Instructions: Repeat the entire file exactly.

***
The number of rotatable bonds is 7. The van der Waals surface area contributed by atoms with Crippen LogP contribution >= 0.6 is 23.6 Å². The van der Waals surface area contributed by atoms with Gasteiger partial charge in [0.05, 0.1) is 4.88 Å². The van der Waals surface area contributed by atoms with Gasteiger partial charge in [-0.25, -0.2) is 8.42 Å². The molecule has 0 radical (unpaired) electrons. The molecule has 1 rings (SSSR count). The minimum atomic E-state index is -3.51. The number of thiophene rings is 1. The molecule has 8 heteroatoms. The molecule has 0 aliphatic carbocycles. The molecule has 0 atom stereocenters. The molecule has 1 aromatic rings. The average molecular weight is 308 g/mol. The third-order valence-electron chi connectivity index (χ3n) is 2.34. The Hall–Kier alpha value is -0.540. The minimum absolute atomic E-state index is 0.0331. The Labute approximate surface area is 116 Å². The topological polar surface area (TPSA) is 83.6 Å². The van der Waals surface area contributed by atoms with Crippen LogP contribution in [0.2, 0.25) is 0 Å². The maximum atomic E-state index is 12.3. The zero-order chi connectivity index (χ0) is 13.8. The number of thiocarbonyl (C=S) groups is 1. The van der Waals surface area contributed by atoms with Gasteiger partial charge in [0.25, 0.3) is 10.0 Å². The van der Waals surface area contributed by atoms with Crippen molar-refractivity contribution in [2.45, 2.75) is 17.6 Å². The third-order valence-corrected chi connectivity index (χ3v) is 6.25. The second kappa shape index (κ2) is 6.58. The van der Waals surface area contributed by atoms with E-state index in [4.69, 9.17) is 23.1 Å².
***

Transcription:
The number of rotatable bonds is 7. The van der Waals surface area contributed by atoms with Crippen LogP contribution >= 0.6 is 23.6 Å². The van der Waals surface area contributed by atoms with Gasteiger partial charge in [0.05, 0.1) is 4.88 Å². The van der Waals surface area contributed by atoms with Gasteiger partial charge in [-0.25, -0.2) is 8.42 Å². The molecule has 0 radical (unpaired) electrons. The molecule has 1 rings (SSSR count). The minimum atomic E-state index is -3.51. The number of thiophene rings is 1. The molecule has 8 heteroatoms. The molecule has 0 aliphatic carbocycles. The molecule has 0 atom stereocenters. The molecule has 1 aromatic rings. The average molecular weight is 308 g/mol. The third-order valence-electron chi connectivity index (χ3n) is 2.34. The Hall–Kier alpha value is -0.540. The minimum absolute atomic E-state index is 0.0331. The Labute approximate surface area is 116 Å². The topological polar surface area (TPSA) is 83.6 Å². The van der Waals surface area contributed by atoms with Crippen LogP contribution in [0.2, 0.25) is 0 Å². The maximum atomic E-state index is 12.3. The zero-order chi connectivity index (χ0) is 13.8. The number of thiocarbonyl (C=S) groups is 1. The van der Waals surface area contributed by atoms with Gasteiger partial charge in [0.25, 0.3) is 10.0 Å². The van der Waals surface area contributed by atoms with Crippen molar-refractivity contribution in [2.45, 2.75) is 17.6 Å². The third-order valence-corrected chi connectivity index (χ3v) is 6.25. The second kappa shape index (κ2) is 6.58. The van der Waals surface area contributed by atoms with E-state index in [4.69, 9.17) is 23.1 Å².